High in the Andes, in northwest Argentina, stories are told of fortunes being made in lithium, the wonder metal inside iPhones to Teslas that has captivated global investors from Warren Buffett down. This is not one of those stories.
It begins in the lithium-rich salt pans of Argentina’s Salta Province and stretches all the way to South Korea and Hong Kong, leaving a trail of lawsuits and unhappy investors. The drama reinforces a timeless lesson about sinking money into natural resources: Chasing the latest rush, whether in lithium, uranium or oil, is a high-risk game.
Just five years ago, investors were told that lithium mining company Lithea Inc. soon might be worth $1.4 billion. But last month, after various legal wrangles, a Hong Kong court ordered the assets of a businessman behind Lithea to be frozen as investigators chased him over unpaid debts.
The man in question, Choi Sung-min, got in early on the lithium rush. In 2009, his British Virgin-registered Cordia Global Ltd. gained control of Lithea for $15 million, company and court documents show.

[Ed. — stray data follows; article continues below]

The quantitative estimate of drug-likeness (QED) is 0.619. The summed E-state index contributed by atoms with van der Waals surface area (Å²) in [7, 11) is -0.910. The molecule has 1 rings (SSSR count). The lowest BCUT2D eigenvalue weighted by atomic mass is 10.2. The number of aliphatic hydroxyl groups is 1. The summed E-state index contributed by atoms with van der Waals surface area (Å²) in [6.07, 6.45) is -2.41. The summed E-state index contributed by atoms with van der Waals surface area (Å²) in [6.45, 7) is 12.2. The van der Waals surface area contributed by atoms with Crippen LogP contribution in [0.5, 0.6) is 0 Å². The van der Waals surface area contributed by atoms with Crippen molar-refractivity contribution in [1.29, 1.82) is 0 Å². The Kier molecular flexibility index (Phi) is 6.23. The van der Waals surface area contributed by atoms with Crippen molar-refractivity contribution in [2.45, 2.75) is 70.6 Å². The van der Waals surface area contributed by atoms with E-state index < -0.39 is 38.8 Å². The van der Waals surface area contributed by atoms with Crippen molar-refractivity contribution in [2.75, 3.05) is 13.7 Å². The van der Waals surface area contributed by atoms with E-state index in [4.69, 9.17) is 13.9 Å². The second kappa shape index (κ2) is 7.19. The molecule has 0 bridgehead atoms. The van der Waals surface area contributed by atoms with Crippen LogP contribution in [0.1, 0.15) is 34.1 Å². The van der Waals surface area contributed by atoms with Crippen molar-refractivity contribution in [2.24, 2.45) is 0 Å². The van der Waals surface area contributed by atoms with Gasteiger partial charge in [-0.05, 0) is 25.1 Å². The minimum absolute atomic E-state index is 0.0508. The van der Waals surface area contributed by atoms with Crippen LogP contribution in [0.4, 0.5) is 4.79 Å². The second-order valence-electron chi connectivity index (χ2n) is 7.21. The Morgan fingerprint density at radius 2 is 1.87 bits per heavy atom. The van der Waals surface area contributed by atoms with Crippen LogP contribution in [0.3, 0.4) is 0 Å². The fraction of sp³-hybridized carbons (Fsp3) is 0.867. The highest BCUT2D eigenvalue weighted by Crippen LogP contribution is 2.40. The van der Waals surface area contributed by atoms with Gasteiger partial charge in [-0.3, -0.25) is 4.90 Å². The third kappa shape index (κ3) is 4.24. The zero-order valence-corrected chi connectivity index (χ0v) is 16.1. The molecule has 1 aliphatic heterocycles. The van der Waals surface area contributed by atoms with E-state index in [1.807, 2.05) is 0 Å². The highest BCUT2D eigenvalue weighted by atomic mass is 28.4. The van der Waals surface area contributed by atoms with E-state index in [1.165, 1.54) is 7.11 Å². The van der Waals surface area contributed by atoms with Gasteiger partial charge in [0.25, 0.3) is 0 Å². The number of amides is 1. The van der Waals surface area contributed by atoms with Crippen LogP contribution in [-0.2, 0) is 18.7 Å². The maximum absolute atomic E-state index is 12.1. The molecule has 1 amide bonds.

Three years later, with the lithium rush in full swing, an investor presentation produced by Lithea valued Choi’s stake at $250 million. It went on to predict that its value would quickly quintuple once the mining company went public. Enter Kwon Ohjoon, chairman of Posco, the South Korean steel giant. Under Kwon, Posco had developed a new extraction method designed to speed up the processing of lithium-rich brine, which currently takes many months.
For the rest of this article, click here: https://www.bloomberg.com/news/articles/2017-04-12/curious-case-of-the-billion-dollar-lithium-mine-sold-for-a-song